Woman vs. Food

One broken zipper, 30 minutes and 5 pounds of pizza later comes a date with the porcelain throne.

Woman vs. Food
Young Kwak photo
This is what hell looks like.

It's Tuesday afternoon and I’m hugging the base of the office toilet. Without thinking, I rest my cheek against the porcelain throne, thankful that, for the most part, my co-workers use those filmy white seat covers.

My glasses are on the floor and I’m violently puking up pizza. A co-worker tiptoes into the next stall and asks if I’m OK.

“Oh, I’m fine,” I mumble, wiping the tangy stomach acid from my lips. “I just tried to eat 5 pounds of pizza.”

My parents used to call me “tire baby” because had so many fat rolls I looked like the Michelin Man. I’d like to say I outgrew that, but I haven’t. My 5-foot-3-inch shape can only be described as round. My dad still jokes that “I can hold my end of the teeter-totter,” but comments like these, my unyielding love of food and the self-awareness that comes with age haven’t left me with a complex. This is why I took on Pizza Rita’s 5-pound pizza challenge.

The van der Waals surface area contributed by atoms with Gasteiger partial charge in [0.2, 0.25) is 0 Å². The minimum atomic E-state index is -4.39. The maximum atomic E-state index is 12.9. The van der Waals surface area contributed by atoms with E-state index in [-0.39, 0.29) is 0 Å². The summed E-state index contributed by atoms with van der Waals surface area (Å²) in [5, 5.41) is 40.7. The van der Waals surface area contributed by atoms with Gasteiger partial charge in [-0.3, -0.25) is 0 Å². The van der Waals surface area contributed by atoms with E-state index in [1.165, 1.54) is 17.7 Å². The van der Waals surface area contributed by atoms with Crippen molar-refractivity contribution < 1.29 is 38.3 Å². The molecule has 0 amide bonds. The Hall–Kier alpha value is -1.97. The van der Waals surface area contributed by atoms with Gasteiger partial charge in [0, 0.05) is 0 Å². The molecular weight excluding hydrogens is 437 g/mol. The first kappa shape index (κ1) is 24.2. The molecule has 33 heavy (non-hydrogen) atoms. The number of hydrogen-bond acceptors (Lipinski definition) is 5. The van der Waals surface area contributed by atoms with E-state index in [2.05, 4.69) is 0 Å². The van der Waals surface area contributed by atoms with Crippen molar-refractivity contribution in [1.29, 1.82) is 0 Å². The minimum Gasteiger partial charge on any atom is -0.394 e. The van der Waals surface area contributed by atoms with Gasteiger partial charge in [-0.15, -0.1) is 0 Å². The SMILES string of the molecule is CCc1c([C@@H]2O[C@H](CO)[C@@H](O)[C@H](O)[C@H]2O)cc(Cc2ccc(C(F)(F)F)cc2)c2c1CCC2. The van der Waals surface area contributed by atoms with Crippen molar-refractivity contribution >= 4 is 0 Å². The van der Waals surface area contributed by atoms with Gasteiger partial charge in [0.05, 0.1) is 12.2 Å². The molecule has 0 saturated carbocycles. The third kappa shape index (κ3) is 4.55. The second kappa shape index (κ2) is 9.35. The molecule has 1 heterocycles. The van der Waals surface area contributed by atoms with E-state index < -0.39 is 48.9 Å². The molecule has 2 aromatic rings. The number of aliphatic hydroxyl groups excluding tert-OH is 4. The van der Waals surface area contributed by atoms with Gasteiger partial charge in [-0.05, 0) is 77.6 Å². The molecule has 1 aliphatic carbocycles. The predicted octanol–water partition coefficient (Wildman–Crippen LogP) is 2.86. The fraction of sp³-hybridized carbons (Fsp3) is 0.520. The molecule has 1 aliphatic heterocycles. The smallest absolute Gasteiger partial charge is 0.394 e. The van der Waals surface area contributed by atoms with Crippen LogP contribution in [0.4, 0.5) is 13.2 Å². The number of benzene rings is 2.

The local pizza chain started the challenge last year.

For $18 (the price of a large, 11-topping pizza), contestants must eat 5 pounds of pizza in 30 minutes. Should they succeed, their gluttony is rewarded with a T-shirt, their photo on the Wall of Fame, $40 in Pizza Rita dollars and $20 donated to a local charity of their choosing.

Over the past year, 46 people have stepped up to the pizza box to attempt this challenge. Just nine of them have succeeded.

Brian Dickmann opened Pizza Rita in 1989 and named it after his daughter. Photos of Rita still hang on the walls of the West Indiana location. At the end of the day, he wants to provide good pizza and good service and pay his bills. He says he developed the competition to prove how big his pizzas were, compared to larger chains.